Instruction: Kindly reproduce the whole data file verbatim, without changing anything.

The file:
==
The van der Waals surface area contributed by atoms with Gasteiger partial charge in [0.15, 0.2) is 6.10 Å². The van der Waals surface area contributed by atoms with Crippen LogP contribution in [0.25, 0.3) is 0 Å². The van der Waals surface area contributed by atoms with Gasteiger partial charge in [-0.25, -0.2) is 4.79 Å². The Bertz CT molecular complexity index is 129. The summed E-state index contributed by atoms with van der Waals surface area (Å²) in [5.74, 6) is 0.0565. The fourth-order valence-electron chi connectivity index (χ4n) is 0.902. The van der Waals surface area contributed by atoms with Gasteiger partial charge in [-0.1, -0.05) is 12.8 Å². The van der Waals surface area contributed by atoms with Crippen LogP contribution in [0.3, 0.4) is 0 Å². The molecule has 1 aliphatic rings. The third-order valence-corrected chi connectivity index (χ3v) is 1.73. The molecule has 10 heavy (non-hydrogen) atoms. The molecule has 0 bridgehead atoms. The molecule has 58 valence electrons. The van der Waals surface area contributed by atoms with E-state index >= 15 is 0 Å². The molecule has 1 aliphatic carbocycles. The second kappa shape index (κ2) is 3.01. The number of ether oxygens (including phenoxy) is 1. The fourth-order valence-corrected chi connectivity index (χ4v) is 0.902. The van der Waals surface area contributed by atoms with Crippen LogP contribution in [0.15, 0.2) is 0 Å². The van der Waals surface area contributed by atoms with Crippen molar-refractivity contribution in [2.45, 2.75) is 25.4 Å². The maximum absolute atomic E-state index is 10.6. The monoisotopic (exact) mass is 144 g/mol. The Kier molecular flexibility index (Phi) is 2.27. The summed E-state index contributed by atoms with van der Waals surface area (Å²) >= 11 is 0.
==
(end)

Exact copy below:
The van der Waals surface area contributed by atoms with Gasteiger partial charge in [0.15, 0.2) is 6.10 Å². The van der Waals surface area contributed by atoms with Crippen LogP contribution in [0.25, 0.3) is 0 Å². The van der Waals surface area contributed by atoms with Gasteiger partial charge in [-0.25, -0.2) is 4.79 Å². The Bertz CT molecular complexity index is 129. The summed E-state index contributed by atoms with van der Waals surface area (Å²) in [5.74, 6) is 0.0565. The fourth-order valence-electron chi connectivity index (χ4n) is 0.902. The van der Waals surface area contributed by atoms with Gasteiger partial charge in [-0.1, -0.05) is 12.8 Å². The van der Waals surface area contributed by atoms with Crippen LogP contribution in [0.3, 0.4) is 0 Å². The molecule has 1 aliphatic rings. The third-order valence-corrected chi connectivity index (χ3v) is 1.73. The molecule has 10 heavy (non-hydrogen) atoms. The molecule has 0 bridgehead atoms. The molecule has 58 valence electrons. The van der Waals surface area contributed by atoms with E-state index >= 15 is 0 Å². The molecule has 1 aliphatic carbocycles. The second kappa shape index (κ2) is 3.01. The number of ether oxygens (including phenoxy) is 1. The fourth-order valence-corrected chi connectivity index (χ4v) is 0.902. The van der Waals surface area contributed by atoms with Crippen LogP contribution in [0.15, 0.2) is 0 Å². The van der Waals surface area contributed by atoms with Crippen molar-refractivity contribution in [2.45, 2.75) is 25.4 Å². The maximum absolute atomic E-state index is 10.6. The monoisotopic (exact) mass is 144 g/mol. The Kier molecular flexibility index (Phi) is 2.27. The summed E-state index contributed by atoms with van der Waals surface area (Å²) >= 11 is 0.